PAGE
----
Castro: It is for my entire family – we all sign. But I realized that I needed to become much more engaged. I pursued jobs as resource aides not only to help others, but to also craft a path for our family. But it never ends. Brandon will be a senior at his school this fall. The mission at CSDF is that the students are fluent in both American Sign Language and English. Have there been challenges? Yes. However, he has been exposed to some great experiences.”
OneDublin.org: So you work with students at Frederiksen Elementary School each day. What tools are you employing?
Castro: “Yes, I work with students from every grade level. All of the students learn at different paces and all of them have different needs. I mostly work with kids that need help with reading and comprehension. What is apparent to me is that all of these students use different “keys” in learning. For some it is auditory and for others it is on a piece of paper. However, there are some that respond to visual keys. That is why I’ve implemented signing for students in my group and to those that I randomly encounter. When appropriate, I’ve asked my students to think additionally to an American Sign figure for a letter. Take the letter “N” as an example. For those with reading challenges, it doesn’t really matter to me what vehicle they use to gain mastery. It is always rewarding to me when a student will tell me after signing– “That’s the letter N!”
To help understand why Linda’s accomplishments are notable, we reached out to two individuals that submitted nominations for recognition on behalf of Ms. Castro. Both Brenda Gundell 1st Grade Teacher) and Suzanna Anixter (Resource Aide) at Frederiksen Elementary offered their praise of Linda to the District.
This one anecdote should sum up why she is so deserving of this honor. In her weekly work with students from K-5, Linda became aware of a young student in Brenda’s class. He is a shy boy and upon further investigation, it turns out that both of his parents are deaf. As a result, the student was somewhat withdrawn and didn’t want to discuss this matter. Once aware of this fact, Linda made an active effort to hand sign to him in a very casual manner when passing by. This later evolved into more developed conversations between the two of them as the student became more comfortable.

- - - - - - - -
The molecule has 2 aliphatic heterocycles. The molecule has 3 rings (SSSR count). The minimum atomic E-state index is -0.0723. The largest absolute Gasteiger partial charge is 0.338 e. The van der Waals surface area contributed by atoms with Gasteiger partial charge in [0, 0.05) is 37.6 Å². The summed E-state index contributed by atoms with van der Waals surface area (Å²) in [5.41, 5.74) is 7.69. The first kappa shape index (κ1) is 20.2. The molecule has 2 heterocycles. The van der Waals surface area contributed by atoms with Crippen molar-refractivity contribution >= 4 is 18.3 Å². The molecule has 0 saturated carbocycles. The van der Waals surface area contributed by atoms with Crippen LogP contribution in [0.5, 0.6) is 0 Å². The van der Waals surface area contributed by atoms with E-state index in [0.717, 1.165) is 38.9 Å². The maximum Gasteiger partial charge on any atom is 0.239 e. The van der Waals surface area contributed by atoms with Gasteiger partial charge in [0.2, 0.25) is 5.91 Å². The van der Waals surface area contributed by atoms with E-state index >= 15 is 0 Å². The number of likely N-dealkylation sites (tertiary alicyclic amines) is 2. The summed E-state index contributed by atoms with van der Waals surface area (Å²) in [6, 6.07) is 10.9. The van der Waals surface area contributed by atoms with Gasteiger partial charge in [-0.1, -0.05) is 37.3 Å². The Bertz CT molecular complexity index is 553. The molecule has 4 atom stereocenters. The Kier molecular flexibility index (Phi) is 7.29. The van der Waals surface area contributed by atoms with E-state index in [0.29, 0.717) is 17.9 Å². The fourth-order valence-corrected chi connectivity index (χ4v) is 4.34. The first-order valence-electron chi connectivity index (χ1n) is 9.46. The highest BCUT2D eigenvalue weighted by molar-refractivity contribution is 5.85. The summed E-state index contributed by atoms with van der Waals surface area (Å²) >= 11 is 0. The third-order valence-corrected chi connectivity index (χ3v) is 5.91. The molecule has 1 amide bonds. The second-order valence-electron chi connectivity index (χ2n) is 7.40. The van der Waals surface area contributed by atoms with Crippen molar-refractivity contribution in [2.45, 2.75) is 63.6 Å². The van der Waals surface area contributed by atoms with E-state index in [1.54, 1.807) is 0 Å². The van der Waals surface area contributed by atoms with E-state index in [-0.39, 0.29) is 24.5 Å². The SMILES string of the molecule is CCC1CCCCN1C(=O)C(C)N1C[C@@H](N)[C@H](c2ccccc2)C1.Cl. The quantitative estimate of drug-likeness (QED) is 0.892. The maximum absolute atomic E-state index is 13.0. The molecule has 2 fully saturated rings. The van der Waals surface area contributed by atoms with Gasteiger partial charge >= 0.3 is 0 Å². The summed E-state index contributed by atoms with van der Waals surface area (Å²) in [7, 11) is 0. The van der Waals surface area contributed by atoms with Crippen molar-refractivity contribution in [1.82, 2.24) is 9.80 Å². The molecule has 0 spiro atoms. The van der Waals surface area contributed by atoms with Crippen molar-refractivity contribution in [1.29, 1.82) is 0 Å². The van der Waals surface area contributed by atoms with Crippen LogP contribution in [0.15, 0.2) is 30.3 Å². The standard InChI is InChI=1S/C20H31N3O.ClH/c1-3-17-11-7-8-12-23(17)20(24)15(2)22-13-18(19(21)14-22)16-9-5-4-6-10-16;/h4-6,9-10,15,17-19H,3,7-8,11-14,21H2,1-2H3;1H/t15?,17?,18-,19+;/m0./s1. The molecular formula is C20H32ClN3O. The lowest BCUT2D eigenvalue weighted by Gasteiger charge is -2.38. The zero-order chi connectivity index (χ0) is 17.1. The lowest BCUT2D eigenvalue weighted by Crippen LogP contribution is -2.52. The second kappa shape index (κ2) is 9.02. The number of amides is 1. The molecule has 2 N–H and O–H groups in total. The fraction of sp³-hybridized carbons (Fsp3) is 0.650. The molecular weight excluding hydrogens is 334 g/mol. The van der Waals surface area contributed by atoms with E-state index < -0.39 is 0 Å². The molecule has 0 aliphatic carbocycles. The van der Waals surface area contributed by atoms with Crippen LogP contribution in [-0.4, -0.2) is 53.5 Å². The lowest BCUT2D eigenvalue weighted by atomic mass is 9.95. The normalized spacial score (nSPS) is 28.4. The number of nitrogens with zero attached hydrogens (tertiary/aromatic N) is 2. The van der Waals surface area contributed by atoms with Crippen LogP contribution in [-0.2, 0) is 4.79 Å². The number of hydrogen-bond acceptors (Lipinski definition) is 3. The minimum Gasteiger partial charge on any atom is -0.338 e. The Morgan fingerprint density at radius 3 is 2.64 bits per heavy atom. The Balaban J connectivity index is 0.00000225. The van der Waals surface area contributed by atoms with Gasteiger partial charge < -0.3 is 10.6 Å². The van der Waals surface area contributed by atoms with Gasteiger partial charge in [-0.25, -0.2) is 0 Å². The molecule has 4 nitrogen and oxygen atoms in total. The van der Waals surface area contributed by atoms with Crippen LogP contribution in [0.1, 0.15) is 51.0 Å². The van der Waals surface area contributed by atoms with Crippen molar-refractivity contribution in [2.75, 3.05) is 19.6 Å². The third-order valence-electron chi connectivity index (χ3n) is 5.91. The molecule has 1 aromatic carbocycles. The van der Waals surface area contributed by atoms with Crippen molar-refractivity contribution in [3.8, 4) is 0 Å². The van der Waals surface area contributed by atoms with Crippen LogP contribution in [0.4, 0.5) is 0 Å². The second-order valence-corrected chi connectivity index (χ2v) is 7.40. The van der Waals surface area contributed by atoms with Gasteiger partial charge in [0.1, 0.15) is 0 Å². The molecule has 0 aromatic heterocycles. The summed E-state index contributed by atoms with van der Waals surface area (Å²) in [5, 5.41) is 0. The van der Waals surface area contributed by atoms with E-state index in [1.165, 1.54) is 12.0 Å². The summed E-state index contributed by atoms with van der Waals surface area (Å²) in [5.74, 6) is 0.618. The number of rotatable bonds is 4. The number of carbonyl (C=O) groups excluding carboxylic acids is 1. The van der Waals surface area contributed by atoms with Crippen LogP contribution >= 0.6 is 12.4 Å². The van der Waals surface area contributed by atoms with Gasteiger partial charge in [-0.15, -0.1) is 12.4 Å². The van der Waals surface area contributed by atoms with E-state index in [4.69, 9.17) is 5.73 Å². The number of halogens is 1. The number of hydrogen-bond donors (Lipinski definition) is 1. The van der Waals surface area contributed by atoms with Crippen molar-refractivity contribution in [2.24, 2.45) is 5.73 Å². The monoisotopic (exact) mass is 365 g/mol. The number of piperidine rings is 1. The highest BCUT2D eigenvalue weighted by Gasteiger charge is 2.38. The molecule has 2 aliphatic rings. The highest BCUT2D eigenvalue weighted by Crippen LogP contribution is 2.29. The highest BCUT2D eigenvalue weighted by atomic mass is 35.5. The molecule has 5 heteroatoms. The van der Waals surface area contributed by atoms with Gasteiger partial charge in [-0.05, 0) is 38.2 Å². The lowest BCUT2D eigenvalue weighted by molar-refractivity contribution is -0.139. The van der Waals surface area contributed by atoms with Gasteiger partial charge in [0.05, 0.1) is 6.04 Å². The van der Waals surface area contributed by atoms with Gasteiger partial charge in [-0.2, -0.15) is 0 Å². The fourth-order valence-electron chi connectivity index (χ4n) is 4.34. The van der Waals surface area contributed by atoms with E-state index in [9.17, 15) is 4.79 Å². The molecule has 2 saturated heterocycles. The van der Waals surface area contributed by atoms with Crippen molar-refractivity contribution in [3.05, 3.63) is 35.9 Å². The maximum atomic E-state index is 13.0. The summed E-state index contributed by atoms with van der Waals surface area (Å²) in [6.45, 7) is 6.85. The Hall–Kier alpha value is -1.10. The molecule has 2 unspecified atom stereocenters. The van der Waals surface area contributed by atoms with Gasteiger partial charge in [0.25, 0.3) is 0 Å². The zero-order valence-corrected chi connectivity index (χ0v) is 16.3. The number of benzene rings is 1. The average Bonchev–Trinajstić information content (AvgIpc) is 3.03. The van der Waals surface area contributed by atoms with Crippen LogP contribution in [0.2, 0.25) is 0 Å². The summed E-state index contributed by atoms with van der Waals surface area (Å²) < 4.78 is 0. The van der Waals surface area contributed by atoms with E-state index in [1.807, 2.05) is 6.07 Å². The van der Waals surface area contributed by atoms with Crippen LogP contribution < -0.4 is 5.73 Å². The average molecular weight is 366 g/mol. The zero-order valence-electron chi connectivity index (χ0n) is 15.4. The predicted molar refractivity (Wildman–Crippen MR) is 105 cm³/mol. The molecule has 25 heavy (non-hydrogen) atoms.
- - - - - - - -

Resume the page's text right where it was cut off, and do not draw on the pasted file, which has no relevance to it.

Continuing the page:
In March, Frederiksen hosted their annual Talent Show. Linda volunteered her time in advance to help teach this First Grade class on how to conduct the Pledge of Allegiance and to hand sign the words to “Yankee Doodle Dandy” for the performance. Earlier, Linda invited Brandon into the classroom to share his experiences as a hearing impaired person. The light went off. The young withdrawn student was immediately drawn to Brandon. “He understands and he is someone like me. Brandon is awesome.”
OneDublin.Org: Linda, in the aftermath of receiving this district recognition, how does it feel?
Castro: “I don’t know. I don’t really feel that I did anything other than what I love. For so many years I’ve been committed to the deaf culture AND the hearing world. I just feel blessed to be a part of this community in Dublin. I don’t regard this as work – it is so much more than that. Yes, I have received some congratulatory texts from some of my friends. But, I love signing – It’s my life!”